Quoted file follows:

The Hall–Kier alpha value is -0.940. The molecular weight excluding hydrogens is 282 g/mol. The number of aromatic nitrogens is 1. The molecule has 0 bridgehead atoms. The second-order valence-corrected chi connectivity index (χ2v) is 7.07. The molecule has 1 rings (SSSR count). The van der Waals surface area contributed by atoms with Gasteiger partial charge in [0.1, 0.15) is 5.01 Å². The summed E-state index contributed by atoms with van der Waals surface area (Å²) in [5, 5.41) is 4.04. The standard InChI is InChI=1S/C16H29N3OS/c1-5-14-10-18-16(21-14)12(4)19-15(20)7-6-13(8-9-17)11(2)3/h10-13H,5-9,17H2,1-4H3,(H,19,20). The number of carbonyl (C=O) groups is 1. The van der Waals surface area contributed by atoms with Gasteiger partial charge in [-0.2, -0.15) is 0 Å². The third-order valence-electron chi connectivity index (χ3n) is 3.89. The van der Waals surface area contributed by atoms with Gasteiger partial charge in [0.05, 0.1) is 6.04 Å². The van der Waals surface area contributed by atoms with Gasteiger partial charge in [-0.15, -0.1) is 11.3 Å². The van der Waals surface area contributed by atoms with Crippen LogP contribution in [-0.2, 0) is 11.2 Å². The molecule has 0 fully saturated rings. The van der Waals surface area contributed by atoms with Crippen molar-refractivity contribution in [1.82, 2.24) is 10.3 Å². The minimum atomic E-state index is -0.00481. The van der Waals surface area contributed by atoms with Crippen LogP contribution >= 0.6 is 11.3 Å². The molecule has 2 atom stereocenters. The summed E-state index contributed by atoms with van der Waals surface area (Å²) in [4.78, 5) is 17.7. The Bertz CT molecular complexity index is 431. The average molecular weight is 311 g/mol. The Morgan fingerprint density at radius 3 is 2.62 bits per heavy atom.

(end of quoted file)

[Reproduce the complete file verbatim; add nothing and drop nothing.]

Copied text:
The Hall–Kier alpha value is -0.940. The molecular weight excluding hydrogens is 282 g/mol. The number of aromatic nitrogens is 1. The molecule has 0 bridgehead atoms. The second-order valence-corrected chi connectivity index (χ2v) is 7.07. The molecule has 1 rings (SSSR count). The van der Waals surface area contributed by atoms with Gasteiger partial charge in [0.1, 0.15) is 5.01 Å². The summed E-state index contributed by atoms with van der Waals surface area (Å²) in [5, 5.41) is 4.04. The standard InChI is InChI=1S/C16H29N3OS/c1-5-14-10-18-16(21-14)12(4)19-15(20)7-6-13(8-9-17)11(2)3/h10-13H,5-9,17H2,1-4H3,(H,19,20). The number of carbonyl (C=O) groups is 1. The van der Waals surface area contributed by atoms with Gasteiger partial charge in [-0.2, -0.15) is 0 Å². The third-order valence-electron chi connectivity index (χ3n) is 3.89. The van der Waals surface area contributed by atoms with Gasteiger partial charge in [0.05, 0.1) is 6.04 Å². The van der Waals surface area contributed by atoms with Gasteiger partial charge in [-0.15, -0.1) is 11.3 Å². The van der Waals surface area contributed by atoms with Crippen LogP contribution in [-0.2, 0) is 11.2 Å². The molecule has 0 fully saturated rings. The van der Waals surface area contributed by atoms with Crippen molar-refractivity contribution in [1.82, 2.24) is 10.3 Å². The minimum atomic E-state index is -0.00481. The van der Waals surface area contributed by atoms with Crippen LogP contribution >= 0.6 is 11.3 Å². The molecule has 2 atom stereocenters. The summed E-state index contributed by atoms with van der Waals surface area (Å²) in [4.78, 5) is 17.7. The Bertz CT molecular complexity index is 431. The average molecular weight is 311 g/mol. The Morgan fingerprint density at radius 3 is 2.62 bits per heavy atom.